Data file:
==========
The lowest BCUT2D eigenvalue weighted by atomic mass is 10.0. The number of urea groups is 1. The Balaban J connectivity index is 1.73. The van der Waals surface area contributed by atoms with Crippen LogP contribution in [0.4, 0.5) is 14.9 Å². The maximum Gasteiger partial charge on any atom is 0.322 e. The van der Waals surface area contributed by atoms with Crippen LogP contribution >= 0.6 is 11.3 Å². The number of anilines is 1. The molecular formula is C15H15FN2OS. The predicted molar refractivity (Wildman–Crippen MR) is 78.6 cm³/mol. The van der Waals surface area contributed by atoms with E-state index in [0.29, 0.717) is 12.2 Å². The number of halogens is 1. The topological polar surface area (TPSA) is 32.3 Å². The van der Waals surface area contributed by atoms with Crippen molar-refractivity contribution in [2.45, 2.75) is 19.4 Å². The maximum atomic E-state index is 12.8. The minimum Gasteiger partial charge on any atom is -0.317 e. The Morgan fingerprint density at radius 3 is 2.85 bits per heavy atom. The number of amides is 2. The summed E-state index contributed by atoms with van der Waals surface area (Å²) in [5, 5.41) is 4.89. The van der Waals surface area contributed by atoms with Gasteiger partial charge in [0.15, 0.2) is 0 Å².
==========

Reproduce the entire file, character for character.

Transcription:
The lowest BCUT2D eigenvalue weighted by atomic mass is 10.0. The number of urea groups is 1. The Balaban J connectivity index is 1.73. The van der Waals surface area contributed by atoms with Crippen LogP contribution in [0.4, 0.5) is 14.9 Å². The maximum Gasteiger partial charge on any atom is 0.322 e. The van der Waals surface area contributed by atoms with Crippen LogP contribution >= 0.6 is 11.3 Å². The number of anilines is 1. The molecular formula is C15H15FN2OS. The predicted molar refractivity (Wildman–Crippen MR) is 78.6 cm³/mol. The van der Waals surface area contributed by atoms with E-state index in [0.29, 0.717) is 12.2 Å². The number of halogens is 1. The topological polar surface area (TPSA) is 32.3 Å². The van der Waals surface area contributed by atoms with Crippen molar-refractivity contribution in [2.45, 2.75) is 19.4 Å². The maximum atomic E-state index is 12.8. The minimum Gasteiger partial charge on any atom is -0.317 e. The Morgan fingerprint density at radius 3 is 2.85 bits per heavy atom. The number of amides is 2. The summed E-state index contributed by atoms with van der Waals surface area (Å²) in [5, 5.41) is 4.89. The van der Waals surface area contributed by atoms with Gasteiger partial charge in [0.15, 0.2) is 0 Å².